One of the most harrowing stories recorded in the Broadsides, was the execution of the three members of the Irish Republican Brotherhood,William Philip Allen, Michael Larkin, and Michael O’Brien. In the attached image from the time, O,Brien was named Gould.
‘ They were executed for the murder of a police officer in Manchester, England, in 1867, during an incident that became known as the Manchester Outrages. The trio were members of a group of 30–40 Fenians who attacked a horse-drawn police van transporting two arrested leaders of the Brotherhood, Thomas J. Kelly and Timothy Deasy, to Belle Vue Gaol. Police Sergeant Charles Brett, travelling inside with the keys, was shot and killed as the attackers attempted to force the van open by blowing the lock’.
The growing urban discontent that led to the infamous meeting in 1819, like other occasions of civil unrest covered in the Manchester Ballads, grew out of a combination of circumstances that, seen in hindsight, were almost bound to end in conflict.
On the 16th August 1819, the area around St Peters Square in Manchester was the site of a peaceful protest that ended in bloody confrontation with the authorities. Quickly dubbed ‘Peterloo’, the name is a satirical comment on what was seen as the cowardly actions of the soldiers and yeoman who attacked unarmed civilians. By using the term Peterloo, protesters and social commentators were mocking the troops with a name redolent of the famous battle at Waterloo, where the bravery of men was taken for granted, and a matter of national pride. Peterloo, in contrast, was seen by most as a matter of national shame. The speakers platform had banners arranged that read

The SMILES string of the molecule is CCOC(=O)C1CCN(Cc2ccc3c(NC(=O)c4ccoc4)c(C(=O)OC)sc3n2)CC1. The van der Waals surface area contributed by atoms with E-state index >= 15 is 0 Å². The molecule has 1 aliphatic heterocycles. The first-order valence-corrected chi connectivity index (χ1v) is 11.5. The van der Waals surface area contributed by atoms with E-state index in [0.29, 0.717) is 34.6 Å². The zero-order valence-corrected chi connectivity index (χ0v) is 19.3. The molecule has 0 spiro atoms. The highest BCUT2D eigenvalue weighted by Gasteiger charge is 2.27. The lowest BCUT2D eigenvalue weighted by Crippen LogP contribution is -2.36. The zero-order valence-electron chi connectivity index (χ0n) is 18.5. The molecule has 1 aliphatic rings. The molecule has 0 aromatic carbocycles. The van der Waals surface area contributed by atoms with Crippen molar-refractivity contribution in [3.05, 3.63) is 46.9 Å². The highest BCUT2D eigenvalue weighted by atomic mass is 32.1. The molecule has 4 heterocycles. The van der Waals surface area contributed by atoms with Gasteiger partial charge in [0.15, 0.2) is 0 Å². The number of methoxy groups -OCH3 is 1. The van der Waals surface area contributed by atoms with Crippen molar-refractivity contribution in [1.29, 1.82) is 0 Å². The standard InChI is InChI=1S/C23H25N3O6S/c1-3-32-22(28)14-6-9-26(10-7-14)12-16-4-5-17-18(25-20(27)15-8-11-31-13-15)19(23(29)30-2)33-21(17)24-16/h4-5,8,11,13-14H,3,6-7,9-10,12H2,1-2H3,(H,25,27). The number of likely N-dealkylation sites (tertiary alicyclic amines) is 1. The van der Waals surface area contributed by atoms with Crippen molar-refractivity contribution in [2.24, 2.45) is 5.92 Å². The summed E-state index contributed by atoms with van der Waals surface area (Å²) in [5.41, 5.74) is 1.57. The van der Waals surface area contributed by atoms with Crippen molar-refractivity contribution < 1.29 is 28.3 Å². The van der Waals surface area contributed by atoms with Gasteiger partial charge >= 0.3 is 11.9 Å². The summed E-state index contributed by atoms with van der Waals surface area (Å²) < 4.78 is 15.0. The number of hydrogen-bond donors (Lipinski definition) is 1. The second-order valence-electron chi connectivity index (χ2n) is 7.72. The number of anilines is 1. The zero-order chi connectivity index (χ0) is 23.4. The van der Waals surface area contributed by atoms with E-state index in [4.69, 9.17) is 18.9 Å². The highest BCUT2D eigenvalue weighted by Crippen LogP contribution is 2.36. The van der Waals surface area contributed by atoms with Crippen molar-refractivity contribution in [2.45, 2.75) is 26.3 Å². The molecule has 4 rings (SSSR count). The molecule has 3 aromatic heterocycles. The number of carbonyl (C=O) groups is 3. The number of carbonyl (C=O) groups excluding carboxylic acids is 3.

“REFORM, UNIVERSAL SUFFRAGE, EQUAL REPRESENTATION
however, events on the day prove just how hard the fight was for the working classes in industrial Manchester and Salford.
The French Revolution of 1789 was still in the minds of many radicals in England, and the word of various activists added to the unease that many workers felt under the increasingly dominant and often abusive grip of the factory owners. Thomas Paine’s rhetoric was typical, and captured hearts and minds across the working classes.
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(Taken from the Band on the Wall archive which was originally called the George & Dragon)
In 1820 came the single, most important development that in large measure would underpin the viability of the George & Dragon – and indeed the economy of the immediate area – for 150 years. This was the move of the markets to the gardens to the east of Shudehill and their subsequent expansion on a grand scale – eventually totalling over four acres – directly behind the pub. Virtually overnight the George & Dragon had become a market pub.